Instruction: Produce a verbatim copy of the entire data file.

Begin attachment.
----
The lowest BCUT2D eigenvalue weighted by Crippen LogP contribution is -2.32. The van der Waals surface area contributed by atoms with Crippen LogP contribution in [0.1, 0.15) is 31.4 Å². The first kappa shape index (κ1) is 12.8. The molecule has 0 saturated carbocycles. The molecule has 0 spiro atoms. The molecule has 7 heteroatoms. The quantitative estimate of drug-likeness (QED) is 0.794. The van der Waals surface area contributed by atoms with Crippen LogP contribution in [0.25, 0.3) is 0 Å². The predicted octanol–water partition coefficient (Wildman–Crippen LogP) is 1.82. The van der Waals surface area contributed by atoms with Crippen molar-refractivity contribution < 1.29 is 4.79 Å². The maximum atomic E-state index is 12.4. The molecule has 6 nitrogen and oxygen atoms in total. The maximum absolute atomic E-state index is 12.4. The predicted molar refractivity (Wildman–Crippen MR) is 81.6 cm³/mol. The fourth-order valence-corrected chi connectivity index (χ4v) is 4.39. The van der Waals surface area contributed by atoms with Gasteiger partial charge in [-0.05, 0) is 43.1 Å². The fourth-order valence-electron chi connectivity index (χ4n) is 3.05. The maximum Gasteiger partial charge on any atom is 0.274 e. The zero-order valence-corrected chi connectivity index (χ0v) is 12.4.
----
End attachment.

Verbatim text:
The lowest BCUT2D eigenvalue weighted by Crippen LogP contribution is -2.32. The van der Waals surface area contributed by atoms with Crippen LogP contribution in [0.1, 0.15) is 31.4 Å². The first kappa shape index (κ1) is 12.8. The molecule has 0 saturated carbocycles. The molecule has 0 spiro atoms. The molecule has 7 heteroatoms. The quantitative estimate of drug-likeness (QED) is 0.794. The van der Waals surface area contributed by atoms with Crippen LogP contribution in [0.25, 0.3) is 0 Å². The predicted octanol–water partition coefficient (Wildman–Crippen LogP) is 1.82. The van der Waals surface area contributed by atoms with Crippen molar-refractivity contribution < 1.29 is 4.79 Å². The maximum atomic E-state index is 12.4. The molecule has 6 nitrogen and oxygen atoms in total. The maximum absolute atomic E-state index is 12.4. The predicted molar refractivity (Wildman–Crippen MR) is 81.6 cm³/mol. The fourth-order valence-corrected chi connectivity index (χ4v) is 4.39. The van der Waals surface area contributed by atoms with Gasteiger partial charge in [-0.05, 0) is 43.1 Å². The fourth-order valence-electron chi connectivity index (χ4n) is 3.05. The maximum Gasteiger partial charge on any atom is 0.274 e. The zero-order valence-corrected chi connectivity index (χ0v) is 12.4.